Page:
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Aavegotchi is having a moment.

It’s not their first, and definitely not their last.

With listings on Binance and Gate.io, along with topping the NFT Gaming weekly sales charts, the Dapp is rounding out its big week with raffle #2 (of 3), where token stakers can potentially win rare wearable NFTs.

Despite my compliments, I do have to admit — it has taken me a while to fully wrap my head around the concept behind Aavegotchi.

It’s no knock against the Dapp, but rather, a sign of my relative new-ness to the world of crypto beyond the retail coin listings. Although it didn’t take me very long to understand how DeFi works (and then also how NFTs work), it’s been a bit brain breaking to understand how they can function together. …


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“We’ve got a lot of hype in the crypto space with a small and steady growth of users. But what we really want is the mass market. We think our Dapp can be their first touchpoint in blockchain. ”

Sound familiar?

There are many great consumer Dapps out there and many have a similar ambition — to not only be the next Crypto Kitties, but to reach higher and be the Facebook (or Apple) of Blockchain.

Honestly…not the craziest thing I’ve heard.

As ETH hits layer 2 and BTC moons yet again, the general public’s interest may soon return to the blockchain. …


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DeFi Summer is over. But DeFi x NFT crossover season has just begun.

Many NFT communities are bursting at the seams right now, with hundreds of new users joining daily and NFT drops crashing websites. And with these projects now allowing staking and other DeFi options, this extreme growth will only accelerate as we head into another crypto bull run.

This growth is a good thing. It’s great to see so many people, whether they are crypto folks or not, wanting to get involved to invest and trade NFTs. …


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The case for a social token in your DeFi community.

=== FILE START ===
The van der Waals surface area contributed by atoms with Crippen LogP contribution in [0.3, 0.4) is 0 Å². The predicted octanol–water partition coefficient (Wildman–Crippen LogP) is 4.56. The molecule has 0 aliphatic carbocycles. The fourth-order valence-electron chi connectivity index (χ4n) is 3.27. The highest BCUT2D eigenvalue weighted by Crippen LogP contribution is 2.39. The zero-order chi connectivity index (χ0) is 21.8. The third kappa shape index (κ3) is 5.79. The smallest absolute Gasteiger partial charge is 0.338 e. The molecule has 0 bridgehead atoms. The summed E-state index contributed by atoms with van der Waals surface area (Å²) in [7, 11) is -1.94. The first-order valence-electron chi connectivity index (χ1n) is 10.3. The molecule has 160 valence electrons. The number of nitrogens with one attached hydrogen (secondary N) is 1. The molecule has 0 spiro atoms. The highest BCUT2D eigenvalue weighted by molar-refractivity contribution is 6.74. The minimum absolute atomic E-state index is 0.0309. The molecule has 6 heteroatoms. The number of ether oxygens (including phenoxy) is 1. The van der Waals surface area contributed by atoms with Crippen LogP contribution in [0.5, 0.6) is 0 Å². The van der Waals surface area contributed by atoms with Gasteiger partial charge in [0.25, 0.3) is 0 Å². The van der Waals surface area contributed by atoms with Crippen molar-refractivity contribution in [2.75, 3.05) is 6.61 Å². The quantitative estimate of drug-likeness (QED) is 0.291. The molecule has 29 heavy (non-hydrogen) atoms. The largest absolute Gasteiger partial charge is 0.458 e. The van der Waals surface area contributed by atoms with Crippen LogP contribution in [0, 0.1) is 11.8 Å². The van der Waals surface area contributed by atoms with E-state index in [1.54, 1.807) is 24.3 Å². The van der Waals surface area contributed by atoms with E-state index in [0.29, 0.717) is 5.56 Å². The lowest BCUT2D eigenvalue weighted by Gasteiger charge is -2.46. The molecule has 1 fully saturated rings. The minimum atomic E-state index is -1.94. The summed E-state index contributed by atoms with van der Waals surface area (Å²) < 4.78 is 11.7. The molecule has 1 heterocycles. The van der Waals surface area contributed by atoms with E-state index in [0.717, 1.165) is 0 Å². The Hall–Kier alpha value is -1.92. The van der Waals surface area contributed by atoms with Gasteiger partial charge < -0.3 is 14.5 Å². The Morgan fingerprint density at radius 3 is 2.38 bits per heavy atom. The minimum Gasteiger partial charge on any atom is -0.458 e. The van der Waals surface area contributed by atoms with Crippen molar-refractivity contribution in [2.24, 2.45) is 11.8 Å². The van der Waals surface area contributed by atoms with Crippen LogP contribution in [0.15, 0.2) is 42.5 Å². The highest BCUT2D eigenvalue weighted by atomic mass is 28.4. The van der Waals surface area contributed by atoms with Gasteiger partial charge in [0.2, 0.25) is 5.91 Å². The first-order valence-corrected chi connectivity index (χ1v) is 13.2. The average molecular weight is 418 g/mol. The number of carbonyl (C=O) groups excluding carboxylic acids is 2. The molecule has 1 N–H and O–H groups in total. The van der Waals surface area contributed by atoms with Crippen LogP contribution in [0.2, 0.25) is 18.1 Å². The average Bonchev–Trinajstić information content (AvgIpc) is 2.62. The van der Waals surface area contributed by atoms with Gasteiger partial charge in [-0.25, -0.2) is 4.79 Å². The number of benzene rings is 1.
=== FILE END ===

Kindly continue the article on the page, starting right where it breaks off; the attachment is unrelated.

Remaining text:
There is a person lurking in your Discord. In fact, lurking is the wrong word. This person doesn’t lurk lurk; they hover and dabble. They read most messages, they reply when appropriate and relevant, and they wait patiently for good opportunities.

They’re not as vocal as the stans who debate day and night about the best alt coin, the worst DEX, or the shit coin they once bought.

They’re not as absent as the “join once, buy once, vanish for 3 years, don’t migrate to v2” people.

They’re not as foreboding as the whales that truly command the market. But they ARE as valuable (collectively). …


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Caveat to the reader: I do not work in blockchain (although I would love to!). If something in here is inaccurate, please DM me and let me know. If you’re a non-blockchain person, I want you to know that there are some incredible resources out there to help you start learning, even as a casual observer (here’s a good place to start).

A few months back I received a very excited text from my 15 year old nephew.

He had just found a box of very old hockey cards.

Wayne Gretzky, Steve Yzerman, Joe Nieuwendyk. Mike Modano. Cards from the late 80s to early 90s, some of which were either sealed or in sleeves. …